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VG-469, PCMCIA White Paper

White Paper: A Superior PC Card Socket Controller for Desktop Systems
Document No. WP-000038-01

Information furnished by Amphus is believed to be accurate and reliable. However, no responsibility is assumed by Amphus for its use; nor for any infringements of patents or other rights of third parties which may result from its use. No license is granted by implication or otherwise under any patent or patent rights of Amphus. Amphus reserves the right to change specifications at any time without notice.

Trademarks mentioned herein belong to their respective companies.

Medical Disclaimer

Amphus’s products are not authorized for use in life support devices or systems or in any medical applications and cannot be used in such applications without the written consent of the President of Amphus.

Introduction

Personal computers have revolutionized the way people work. Today, PCs are used in a wide range of settings and have become a primary business tool. With these innovations, however, have come new industry challenges. Configuring PC hardware and operating systems to work with different peripheral devices can be a significant problem. Changing the hardware configuration of a machine is a task few end-users attempt, and even trained technicians can find configuration to be difficult, time-consuming, and frustrating.

A broad base of companies within the computer industry, however, is addressing these problems with a technology known as plug-and-play (PnP), which gives consumers the ability to add or remove hardware in PC systems without worrying about switch settings or hardware conflicts. This technology was originally designed for the PC Card industry but has since effectively migrated to the desktop platform. Most of the PC add-on cards now come with the PnP feature, and naturally, the ISA host adapters for the PC Card socket controller have to support this technology as well.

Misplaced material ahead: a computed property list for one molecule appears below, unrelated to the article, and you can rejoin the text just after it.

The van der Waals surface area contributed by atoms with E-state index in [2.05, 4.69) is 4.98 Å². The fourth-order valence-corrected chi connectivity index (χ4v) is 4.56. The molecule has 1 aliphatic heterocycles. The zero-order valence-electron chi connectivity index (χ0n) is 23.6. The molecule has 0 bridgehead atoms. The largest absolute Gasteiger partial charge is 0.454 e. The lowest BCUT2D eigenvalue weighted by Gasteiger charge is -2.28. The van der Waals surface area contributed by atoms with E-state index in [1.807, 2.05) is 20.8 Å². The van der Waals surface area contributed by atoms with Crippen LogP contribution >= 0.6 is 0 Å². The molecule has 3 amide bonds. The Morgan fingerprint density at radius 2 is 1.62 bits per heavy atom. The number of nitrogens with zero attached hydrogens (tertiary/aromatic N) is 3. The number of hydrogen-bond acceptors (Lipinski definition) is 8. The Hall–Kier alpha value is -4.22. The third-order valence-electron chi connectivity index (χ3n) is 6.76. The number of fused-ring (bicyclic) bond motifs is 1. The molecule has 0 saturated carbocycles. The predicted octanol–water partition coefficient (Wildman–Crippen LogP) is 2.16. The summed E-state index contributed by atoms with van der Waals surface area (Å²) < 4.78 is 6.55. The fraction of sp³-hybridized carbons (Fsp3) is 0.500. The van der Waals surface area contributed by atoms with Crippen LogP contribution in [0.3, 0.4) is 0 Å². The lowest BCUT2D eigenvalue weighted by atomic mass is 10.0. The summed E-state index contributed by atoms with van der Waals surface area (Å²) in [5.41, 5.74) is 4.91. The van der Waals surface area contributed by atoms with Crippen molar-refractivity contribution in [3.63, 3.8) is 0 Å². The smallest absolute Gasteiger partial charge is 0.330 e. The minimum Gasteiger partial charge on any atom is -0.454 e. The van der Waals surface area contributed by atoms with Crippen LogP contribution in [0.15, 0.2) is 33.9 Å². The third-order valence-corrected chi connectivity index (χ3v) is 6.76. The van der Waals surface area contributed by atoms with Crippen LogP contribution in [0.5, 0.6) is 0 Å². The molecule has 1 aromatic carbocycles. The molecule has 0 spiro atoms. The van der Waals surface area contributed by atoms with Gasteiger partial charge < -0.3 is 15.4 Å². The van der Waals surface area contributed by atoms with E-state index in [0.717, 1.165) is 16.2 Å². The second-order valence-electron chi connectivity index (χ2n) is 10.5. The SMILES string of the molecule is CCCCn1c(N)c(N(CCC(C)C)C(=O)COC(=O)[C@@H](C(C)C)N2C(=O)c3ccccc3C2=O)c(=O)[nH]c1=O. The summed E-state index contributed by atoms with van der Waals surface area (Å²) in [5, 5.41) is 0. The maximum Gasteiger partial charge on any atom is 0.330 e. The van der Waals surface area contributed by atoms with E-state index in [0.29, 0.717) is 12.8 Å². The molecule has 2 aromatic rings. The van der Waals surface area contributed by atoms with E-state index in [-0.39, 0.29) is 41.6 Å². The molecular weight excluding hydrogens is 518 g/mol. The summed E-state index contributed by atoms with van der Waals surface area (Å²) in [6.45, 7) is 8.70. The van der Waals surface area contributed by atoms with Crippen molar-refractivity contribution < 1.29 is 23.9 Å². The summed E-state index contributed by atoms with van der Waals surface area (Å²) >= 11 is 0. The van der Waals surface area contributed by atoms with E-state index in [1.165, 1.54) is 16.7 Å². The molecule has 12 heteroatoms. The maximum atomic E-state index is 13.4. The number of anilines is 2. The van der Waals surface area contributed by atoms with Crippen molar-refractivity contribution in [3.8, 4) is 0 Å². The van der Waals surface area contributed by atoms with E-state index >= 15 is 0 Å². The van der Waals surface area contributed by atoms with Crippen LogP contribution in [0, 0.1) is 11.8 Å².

This paper reviews some key issues of integrating the PC Card socket controller into the desktop computer. It also discusses solutions Amphus provides for PC Card support in a desktop system.

Executive Summary

As a larger number of PC Card-based products have become vailable, more desktop systems are now equipped with PC Card slots. As a result, demand for PC Card Socket Controllers is also growing.

Amphus has designed a full line of PC Card Socket controllers to fill the increasing need for interfacing PC Cards to the host. Amphus’s product line ranges from the fully featured VG-469 controller to those for use in space-limited and cost-sensitive applications.

Amphus’s VG-469 PC Socket controller has the following features:

  • 82365SL compatibility
  • Mixed voltage support (for both 5 V and 3.3 V card and host systems)
  • PC Card DMA
  • ISA bus Plug-and-Play
  • Driver for activity LED indicator
  • Low-voltage card protection
  • Control signals for buffered cable

The VG-469 is a plug-and-play solution, which eliminates the need to configure jumpers or change switch settings to the host adapters. Other features, such as hot insertion and very low power consumption make Amphus’s PC Card Socket controllers an excellent choice for today’s platforms with PC Card access.

PC Card and Desktop PC

PC Card (formerly PCMCIA) was designed to provide resources that users could add to and remove from a system without rebooting or turning off the host. PC Card technology not only offers the users a simple way to add more memory or additional peripherals to a machine, but also provides a convenient means for resource sharing among systems. Another benefit of the technology is that it gives users a quick way of safeguarding data, which improves system security.